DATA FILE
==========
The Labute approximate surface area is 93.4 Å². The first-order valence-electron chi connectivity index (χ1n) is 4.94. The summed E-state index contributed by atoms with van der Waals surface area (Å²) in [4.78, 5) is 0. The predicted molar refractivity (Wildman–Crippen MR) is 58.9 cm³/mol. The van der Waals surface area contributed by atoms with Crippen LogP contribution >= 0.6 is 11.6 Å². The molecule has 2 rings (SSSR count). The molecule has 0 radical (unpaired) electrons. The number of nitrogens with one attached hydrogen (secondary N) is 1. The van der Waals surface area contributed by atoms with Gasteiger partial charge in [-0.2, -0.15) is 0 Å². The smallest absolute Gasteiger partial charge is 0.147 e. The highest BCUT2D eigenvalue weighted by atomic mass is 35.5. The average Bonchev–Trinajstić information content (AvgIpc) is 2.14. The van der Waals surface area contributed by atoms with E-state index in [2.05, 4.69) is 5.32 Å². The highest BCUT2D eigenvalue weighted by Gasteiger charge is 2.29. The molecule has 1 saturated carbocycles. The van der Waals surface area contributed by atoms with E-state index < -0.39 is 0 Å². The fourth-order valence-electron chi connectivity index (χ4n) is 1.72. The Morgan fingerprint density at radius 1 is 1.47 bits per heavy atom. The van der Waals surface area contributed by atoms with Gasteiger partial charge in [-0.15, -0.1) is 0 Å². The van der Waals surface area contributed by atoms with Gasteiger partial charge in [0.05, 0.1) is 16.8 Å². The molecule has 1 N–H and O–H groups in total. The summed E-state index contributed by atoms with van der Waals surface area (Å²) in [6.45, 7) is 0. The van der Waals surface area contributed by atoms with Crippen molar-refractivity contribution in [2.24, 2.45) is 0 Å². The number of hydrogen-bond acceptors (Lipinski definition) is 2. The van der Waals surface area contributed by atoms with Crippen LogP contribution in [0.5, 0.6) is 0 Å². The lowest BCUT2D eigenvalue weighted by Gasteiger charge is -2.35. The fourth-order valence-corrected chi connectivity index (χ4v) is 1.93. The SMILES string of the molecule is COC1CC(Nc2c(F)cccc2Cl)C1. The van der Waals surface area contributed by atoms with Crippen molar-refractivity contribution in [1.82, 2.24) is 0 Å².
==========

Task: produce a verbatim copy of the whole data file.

The Labute approximate surface area is 93.4 Å². The first-order valence-electron chi connectivity index (χ1n) is 4.94. The summed E-state index contributed by atoms with van der Waals surface area (Å²) in [4.78, 5) is 0. The predicted molar refractivity (Wildman–Crippen MR) is 58.9 cm³/mol. The van der Waals surface area contributed by atoms with Crippen LogP contribution >= 0.6 is 11.6 Å². The molecule has 2 rings (SSSR count). The molecule has 0 radical (unpaired) electrons. The number of nitrogens with one attached hydrogen (secondary N) is 1. The van der Waals surface area contributed by atoms with Gasteiger partial charge in [-0.2, -0.15) is 0 Å². The smallest absolute Gasteiger partial charge is 0.147 e. The highest BCUT2D eigenvalue weighted by atomic mass is 35.5. The average Bonchev–Trinajstić information content (AvgIpc) is 2.14. The van der Waals surface area contributed by atoms with E-state index in [2.05, 4.69) is 5.32 Å². The highest BCUT2D eigenvalue weighted by Gasteiger charge is 2.29. The molecule has 1 saturated carbocycles. The van der Waals surface area contributed by atoms with E-state index < -0.39 is 0 Å². The fourth-order valence-electron chi connectivity index (χ4n) is 1.72. The Morgan fingerprint density at radius 1 is 1.47 bits per heavy atom. The van der Waals surface area contributed by atoms with Gasteiger partial charge in [-0.15, -0.1) is 0 Å². The van der Waals surface area contributed by atoms with Gasteiger partial charge in [0.05, 0.1) is 16.8 Å². The molecule has 1 N–H and O–H groups in total. The summed E-state index contributed by atoms with van der Waals surface area (Å²) in [6.45, 7) is 0. The van der Waals surface area contributed by atoms with Crippen molar-refractivity contribution in [2.24, 2.45) is 0 Å². The number of hydrogen-bond acceptors (Lipinski definition) is 2. The van der Waals surface area contributed by atoms with Crippen LogP contribution in [0.5, 0.6) is 0 Å². The lowest BCUT2D eigenvalue weighted by Gasteiger charge is -2.35. The fourth-order valence-corrected chi connectivity index (χ4v) is 1.93. The SMILES string of the molecule is COC1CC(Nc2c(F)cccc2Cl)C1. The van der Waals surface area contributed by atoms with Crippen molar-refractivity contribution in [1.82, 2.24) is 0 Å².